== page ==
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We are interested in conceptual papers that offer new theories or novel perspectives as well as those that evaluate taken-for-granted assumptions about the psychological study of men and masculinities. We encourage authors to think outside the box and to not be afraid to push the envelope as long as their work is grounded in the scientific literature. For instance, despite some advances in applying intersectional perspectives to masculinities (e.g., Rogers et al., 2015), the intersectional notions that race is gendered (e.g., racial stereotypes are laced with gendered elements) and that masculinities are “raced” (e.g., masculine norms in the U.S. include elements of hegemonic Whiteness; Chavez & Wingfield, 2018; Wong & Wang, 2022) are not fully reflected in the dominant, prevailing theories of masculinities within the psychology of men and masculinities. What new theories or theoretical frameworks might emerge if racism and gendered racism were core ideas in the construction of masculinities?

The following is a non-exhaustive list of possible concepts and ideas that can be addressed and evaluated in conceptual papers for the special issue:

  • Diverse conceptualizations of masculinities
  • Prosocial masculinities
  • New theories about men’s social relationships
  • Social constructionism vs. essentialism in the psychological study of men and masculinities.
  • Theorizing the connections between masculinities and social class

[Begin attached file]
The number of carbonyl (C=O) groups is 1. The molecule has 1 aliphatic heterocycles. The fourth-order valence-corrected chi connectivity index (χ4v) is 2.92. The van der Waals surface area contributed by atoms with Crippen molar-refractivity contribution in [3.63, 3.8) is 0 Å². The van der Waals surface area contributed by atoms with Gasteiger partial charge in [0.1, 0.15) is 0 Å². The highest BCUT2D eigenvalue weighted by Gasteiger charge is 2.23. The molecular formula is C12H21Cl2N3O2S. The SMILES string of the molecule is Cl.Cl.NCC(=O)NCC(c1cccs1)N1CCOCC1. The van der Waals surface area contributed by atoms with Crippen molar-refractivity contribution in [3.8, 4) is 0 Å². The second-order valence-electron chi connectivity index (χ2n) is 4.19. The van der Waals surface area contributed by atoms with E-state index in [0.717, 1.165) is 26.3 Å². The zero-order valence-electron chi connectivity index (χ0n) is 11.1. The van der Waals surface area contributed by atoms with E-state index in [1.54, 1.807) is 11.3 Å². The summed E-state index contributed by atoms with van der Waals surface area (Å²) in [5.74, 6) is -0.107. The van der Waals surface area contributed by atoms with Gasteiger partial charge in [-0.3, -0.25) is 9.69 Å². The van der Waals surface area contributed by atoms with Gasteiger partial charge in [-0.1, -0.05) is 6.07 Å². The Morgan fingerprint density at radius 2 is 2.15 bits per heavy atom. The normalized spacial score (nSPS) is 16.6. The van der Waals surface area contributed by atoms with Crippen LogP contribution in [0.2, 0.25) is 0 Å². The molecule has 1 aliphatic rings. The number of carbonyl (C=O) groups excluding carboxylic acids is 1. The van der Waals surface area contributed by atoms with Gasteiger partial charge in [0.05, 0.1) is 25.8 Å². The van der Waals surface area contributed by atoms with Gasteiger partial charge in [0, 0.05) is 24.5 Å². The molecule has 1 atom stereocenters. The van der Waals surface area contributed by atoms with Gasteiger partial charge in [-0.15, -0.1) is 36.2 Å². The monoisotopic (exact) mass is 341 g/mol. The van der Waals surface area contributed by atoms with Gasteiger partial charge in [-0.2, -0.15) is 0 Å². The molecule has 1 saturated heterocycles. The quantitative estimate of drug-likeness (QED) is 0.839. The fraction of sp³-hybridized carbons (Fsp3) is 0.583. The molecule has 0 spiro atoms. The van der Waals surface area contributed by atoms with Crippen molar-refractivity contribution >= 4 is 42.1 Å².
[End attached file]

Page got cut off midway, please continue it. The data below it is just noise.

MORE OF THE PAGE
• New approaches to intersectionality and their implications for the psychology of men and masculinities
  • Diverse forms of feminism and their implications for the psychology of men and masculinities
  • Decolonizing research on masculinities

As for review papers, we are most interested in those that embrace interdisciplinary perspectives (e.g., sociology, public health, neuroscience, media science, organizational behavior, criminology, and education) and/or tackle topics that have not been widely covered in PMM. Review papers on topics and theories that have already been extensively addressed in articles published in PMM will not be a good fit for this special issue. Likewise, we’re less interested in manuscripts that are mainly intended for an audience of practitioners, although we encourage all authors to articulate the practical implications of their scholarship.

The following is a non-exhaustive list of possible topics for review papers in this special issue:

  • Masculinities and climate change
  • Masculinities and men in the workplace
  • Organizational masculinities
  • Public health and masculinities
  • Rural masculinities
  • Masculinities in the media
  • Masculinities and religiosity
  • Masculinities and food
  • Neuroscience and masculinities
  • Transgender men
  • Men with disabilities
  • Male allies
  • Male privilege
  • Men, masculinities, and migration
  • Boys’ academic success and failure in schools
  • Social policies affecting boys and men

Authors should adhere to the journal’s submission guidelines as well as our guidelines on equity, diversity, and inclusion. Authors are also encouraged, although not required, to submit an abstract to the editor (maximum of 250 words) for preliminary feedback before submitting their manuscript.

Manuscripts should be submitted through the journal’s website by December 31, 2023.